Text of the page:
Get ready.

Traditionally Javascript events were attached to a document using an “onload” attribute in the <body> tag of the page. Forget this practice. Wipe it from your mind.

jQuery provides us with a special utility on the document object, called “ready”, allowing us to execute code ONLY after the DOM has completely finished loading. This is the key to unobtrusive DOM scripting, as it allows us to completely separate our Javascript code from our markup. Using $(document).ready(), we can queue up a series of events and have them execute after the DOM is initialized.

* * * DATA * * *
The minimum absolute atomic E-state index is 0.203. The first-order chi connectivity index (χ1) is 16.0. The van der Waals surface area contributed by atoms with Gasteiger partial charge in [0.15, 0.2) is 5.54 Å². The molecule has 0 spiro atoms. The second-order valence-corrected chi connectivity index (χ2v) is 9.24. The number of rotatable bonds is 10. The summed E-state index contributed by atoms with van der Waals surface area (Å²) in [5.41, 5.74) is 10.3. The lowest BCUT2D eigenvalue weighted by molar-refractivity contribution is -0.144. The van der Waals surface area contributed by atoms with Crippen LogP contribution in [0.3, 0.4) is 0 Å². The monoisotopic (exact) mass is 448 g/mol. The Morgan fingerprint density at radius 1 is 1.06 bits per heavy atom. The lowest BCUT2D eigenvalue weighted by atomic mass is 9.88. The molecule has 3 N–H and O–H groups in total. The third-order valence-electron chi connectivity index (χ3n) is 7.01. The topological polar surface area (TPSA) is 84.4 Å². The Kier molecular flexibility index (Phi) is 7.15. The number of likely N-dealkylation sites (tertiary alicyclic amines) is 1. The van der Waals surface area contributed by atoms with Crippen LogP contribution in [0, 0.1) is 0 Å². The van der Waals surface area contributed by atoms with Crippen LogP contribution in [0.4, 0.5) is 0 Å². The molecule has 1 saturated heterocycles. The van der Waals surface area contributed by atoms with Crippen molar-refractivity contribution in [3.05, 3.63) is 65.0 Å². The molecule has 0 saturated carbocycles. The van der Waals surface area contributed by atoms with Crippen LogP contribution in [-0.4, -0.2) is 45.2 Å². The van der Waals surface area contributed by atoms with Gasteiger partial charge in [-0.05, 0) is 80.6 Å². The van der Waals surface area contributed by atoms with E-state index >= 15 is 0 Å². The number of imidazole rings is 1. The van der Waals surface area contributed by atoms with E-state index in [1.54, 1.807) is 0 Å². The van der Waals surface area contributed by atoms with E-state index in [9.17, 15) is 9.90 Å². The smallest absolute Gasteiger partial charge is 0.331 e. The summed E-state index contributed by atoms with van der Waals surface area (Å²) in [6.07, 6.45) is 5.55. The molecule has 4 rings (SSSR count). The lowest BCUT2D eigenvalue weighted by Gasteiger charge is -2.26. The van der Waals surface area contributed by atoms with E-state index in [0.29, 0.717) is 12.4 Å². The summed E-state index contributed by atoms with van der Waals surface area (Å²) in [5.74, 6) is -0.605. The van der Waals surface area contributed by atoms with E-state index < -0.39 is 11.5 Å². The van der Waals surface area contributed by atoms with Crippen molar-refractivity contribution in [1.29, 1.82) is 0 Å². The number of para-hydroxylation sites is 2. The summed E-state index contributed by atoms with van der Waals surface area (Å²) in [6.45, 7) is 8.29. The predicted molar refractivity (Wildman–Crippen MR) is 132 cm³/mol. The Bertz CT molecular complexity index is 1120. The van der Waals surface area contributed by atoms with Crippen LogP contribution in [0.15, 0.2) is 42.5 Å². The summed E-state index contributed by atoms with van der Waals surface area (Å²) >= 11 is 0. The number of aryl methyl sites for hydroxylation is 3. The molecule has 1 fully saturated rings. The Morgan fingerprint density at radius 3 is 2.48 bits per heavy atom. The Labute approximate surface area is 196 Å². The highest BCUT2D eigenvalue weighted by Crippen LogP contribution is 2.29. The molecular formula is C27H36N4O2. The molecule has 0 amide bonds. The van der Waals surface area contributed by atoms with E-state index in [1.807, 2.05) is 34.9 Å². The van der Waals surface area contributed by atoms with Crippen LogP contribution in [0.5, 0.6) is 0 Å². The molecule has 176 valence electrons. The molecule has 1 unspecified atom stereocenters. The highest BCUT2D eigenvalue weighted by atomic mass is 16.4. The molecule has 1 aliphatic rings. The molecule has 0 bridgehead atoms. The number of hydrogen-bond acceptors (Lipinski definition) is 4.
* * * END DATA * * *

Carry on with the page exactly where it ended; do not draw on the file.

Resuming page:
This means that we can create entire effects for our pages without changing the markup for the elements in question.

Hello World! Why $(document).ready() is SO cool Link

To demonstrate the beauty of this functionality, let’s recreate the standard introduction to Javascript: a “Hello World” alert box.

The following markup shows how we might have run a “Hello World” alert without jQuery:

CrossBad markup: Link
<script language="javascript">
alert('Hello World');
TickGood markup: Link

Using this functionality in jQuery is simple. The following code snippet demonstrates how we might call the age-old “Hello World” alert box after our document has loaded. The true beauty of this markup is that it lives in an external Javascript file. There is NO impact on the (X)HTML page.

	alert('Hello World');
How it works Link